Part D of the Medicare Prescription Drug, Improvement and Modernization Act of 2003 applies to coverage of outpatient prescription drugs for Medicare recipients through private health plans. The drug benefit program also covers Medicaid-eligible pateints in Texas and will affect 323,000 Texans.
The Part D drug benefit program as it is currently being implemented can seriously harm Texas taxpayers over time. Promoted by the U.S. Department of Health and Human Services as saving the states money over the long-term, the practical application of the program is projected to result in net losses to Texas of approximately $100 million from 2006-2009.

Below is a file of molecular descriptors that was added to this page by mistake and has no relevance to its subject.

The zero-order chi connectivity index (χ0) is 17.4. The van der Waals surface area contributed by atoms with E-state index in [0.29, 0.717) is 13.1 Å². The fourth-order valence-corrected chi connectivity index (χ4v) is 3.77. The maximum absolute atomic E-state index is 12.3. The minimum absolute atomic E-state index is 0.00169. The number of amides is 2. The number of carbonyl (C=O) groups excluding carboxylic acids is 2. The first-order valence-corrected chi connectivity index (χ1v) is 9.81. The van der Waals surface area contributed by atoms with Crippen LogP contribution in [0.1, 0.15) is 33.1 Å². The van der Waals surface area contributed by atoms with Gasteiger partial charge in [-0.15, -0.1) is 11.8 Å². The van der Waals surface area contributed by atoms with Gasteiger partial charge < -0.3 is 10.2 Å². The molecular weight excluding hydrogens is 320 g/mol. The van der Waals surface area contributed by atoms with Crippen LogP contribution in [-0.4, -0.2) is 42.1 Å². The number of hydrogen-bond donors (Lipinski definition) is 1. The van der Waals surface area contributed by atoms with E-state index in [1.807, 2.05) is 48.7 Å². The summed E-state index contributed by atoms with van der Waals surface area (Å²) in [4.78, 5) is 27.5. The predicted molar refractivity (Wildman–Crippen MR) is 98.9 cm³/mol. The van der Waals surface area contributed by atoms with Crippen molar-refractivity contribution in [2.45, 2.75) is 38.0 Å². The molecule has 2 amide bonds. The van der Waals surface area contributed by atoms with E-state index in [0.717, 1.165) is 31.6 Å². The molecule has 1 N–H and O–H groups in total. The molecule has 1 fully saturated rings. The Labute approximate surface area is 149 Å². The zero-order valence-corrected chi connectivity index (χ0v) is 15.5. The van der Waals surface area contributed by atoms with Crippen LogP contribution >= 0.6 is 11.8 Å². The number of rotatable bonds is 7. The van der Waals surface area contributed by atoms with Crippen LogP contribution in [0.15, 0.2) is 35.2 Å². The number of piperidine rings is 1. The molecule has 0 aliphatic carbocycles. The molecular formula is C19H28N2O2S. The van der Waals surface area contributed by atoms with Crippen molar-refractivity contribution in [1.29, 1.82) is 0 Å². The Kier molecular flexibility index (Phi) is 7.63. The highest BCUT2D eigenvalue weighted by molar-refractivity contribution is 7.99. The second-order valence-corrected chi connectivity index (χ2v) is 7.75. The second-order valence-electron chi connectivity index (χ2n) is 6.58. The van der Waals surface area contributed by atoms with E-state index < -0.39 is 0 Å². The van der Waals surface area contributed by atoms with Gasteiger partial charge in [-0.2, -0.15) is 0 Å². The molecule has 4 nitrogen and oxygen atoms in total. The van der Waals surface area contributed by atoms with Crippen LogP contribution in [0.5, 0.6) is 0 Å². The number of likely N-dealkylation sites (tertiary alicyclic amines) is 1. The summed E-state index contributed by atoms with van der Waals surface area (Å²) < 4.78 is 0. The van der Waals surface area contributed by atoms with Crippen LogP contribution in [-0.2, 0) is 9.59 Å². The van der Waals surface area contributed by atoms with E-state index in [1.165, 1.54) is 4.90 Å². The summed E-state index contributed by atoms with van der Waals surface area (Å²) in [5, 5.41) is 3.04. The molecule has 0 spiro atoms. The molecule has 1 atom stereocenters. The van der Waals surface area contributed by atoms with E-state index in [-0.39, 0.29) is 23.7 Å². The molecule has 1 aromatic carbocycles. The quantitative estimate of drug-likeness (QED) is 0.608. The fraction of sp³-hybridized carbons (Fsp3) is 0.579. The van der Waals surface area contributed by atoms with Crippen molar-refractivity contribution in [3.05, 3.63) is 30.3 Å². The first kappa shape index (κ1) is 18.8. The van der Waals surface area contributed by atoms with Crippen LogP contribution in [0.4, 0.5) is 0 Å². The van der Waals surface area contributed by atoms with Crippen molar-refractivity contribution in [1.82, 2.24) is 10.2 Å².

Congressman Sam Johnson is being challenged by another Johnson in the Republican primary for Congressional District 3.
Robert “Bob” Johnson, who is of no relation to the congressman, is criticizing the congressman’s record on a number of fronts, emphasizing foreign policy. In an interview with the Dallasblog, Bob Johnson claimed that he is running mainly because Congressman Sam Johnson’s reputation as an opponent of foreign intervention and big government spending has declined in recent years.
“He looked good on foreign policy until Bush, at which point he got enthusiastic about going into Iraq,” said Bob Johnson. “I don’t think we have any business going around micromanaging other nations.”